ISSN (Print) - 0012-9976 | ISSN (Online) - 2349-8846

Shouvik ChakrabortySubscribe to Shouvik Chakraborty

An Egalitarian Green Growth Programme for India

This paper explores the interrelationships in India between economic growth, expanding employment opportunities and the imperative of dramatically reducing CO2 emissions. Specifically, it shows that within a framework of economic growth, the Indian economy can both expand employment opportunities for workers, peasants and the poor while also reducing CO2 emissions. The model assumes that India grows at an average annual rate of 6.0% over a 20-year period. Within this framework, it proposes that India increase its annual total of public and private investments in energy efficiency and clean renewable energy sources by 1.5% of gross domestic product. The paper finds that India will achieve dramatic CO2 emissions reductions and generate major gains in employment opportunities by undertaking these clean energy investments, as opposed to maintaining the economy's existing fossil-fuel based energy infrastructure. India could accomplish these goals while also eliminating entirely its reliance on nuclear power.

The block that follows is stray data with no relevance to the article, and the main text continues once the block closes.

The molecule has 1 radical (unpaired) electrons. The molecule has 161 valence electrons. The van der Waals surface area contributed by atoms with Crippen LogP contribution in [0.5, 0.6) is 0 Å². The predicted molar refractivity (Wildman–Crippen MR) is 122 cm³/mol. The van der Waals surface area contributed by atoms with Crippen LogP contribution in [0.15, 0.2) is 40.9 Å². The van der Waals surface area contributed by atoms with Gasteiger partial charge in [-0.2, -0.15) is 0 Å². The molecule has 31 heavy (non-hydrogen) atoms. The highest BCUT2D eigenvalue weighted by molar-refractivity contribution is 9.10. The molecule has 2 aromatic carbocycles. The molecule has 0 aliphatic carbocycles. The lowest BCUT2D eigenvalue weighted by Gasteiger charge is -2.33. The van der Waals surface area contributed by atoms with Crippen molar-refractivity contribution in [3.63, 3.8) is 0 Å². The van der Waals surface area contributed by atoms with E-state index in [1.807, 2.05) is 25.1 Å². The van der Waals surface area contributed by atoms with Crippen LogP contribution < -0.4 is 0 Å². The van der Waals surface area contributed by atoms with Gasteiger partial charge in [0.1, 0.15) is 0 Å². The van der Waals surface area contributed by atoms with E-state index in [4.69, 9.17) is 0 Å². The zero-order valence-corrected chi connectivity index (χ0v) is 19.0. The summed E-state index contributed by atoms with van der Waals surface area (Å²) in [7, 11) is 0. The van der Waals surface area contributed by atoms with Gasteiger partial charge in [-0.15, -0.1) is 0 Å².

The Challenges before NABARD in the Midst of RBI's Sterilisation Policy

Have huge inflows of speculative capital in the post-reform period affected the role of development institutions and banks like the National Bank for Agriculture and Rural Development, the apex bank for institutional credit in rural India? In order to prevent a possible appreciation of the currency, which would have had an adverse effect on the real sector of the economy, the Reserve Bank of India resorted to market intervention and the increase in the foreign exchange reserves, which would have caused a possible increase in the money supply, was neutralised by undertaking a "sterilisation" process. In the process, the rbi suffered a huge loss in its potential income and had to resort to a smaller transfer of funds to nabard. On the other hand, nabard, faced with an increasing demand for loans turned to open market borrowings at a higher interest rate, which ultimately led to a huge loss in its potential income. This paper finds that with the ongoing reforms, the banking system has not only sacrificed developmental aspects, but also failed to satisfy the profit norms of banking.
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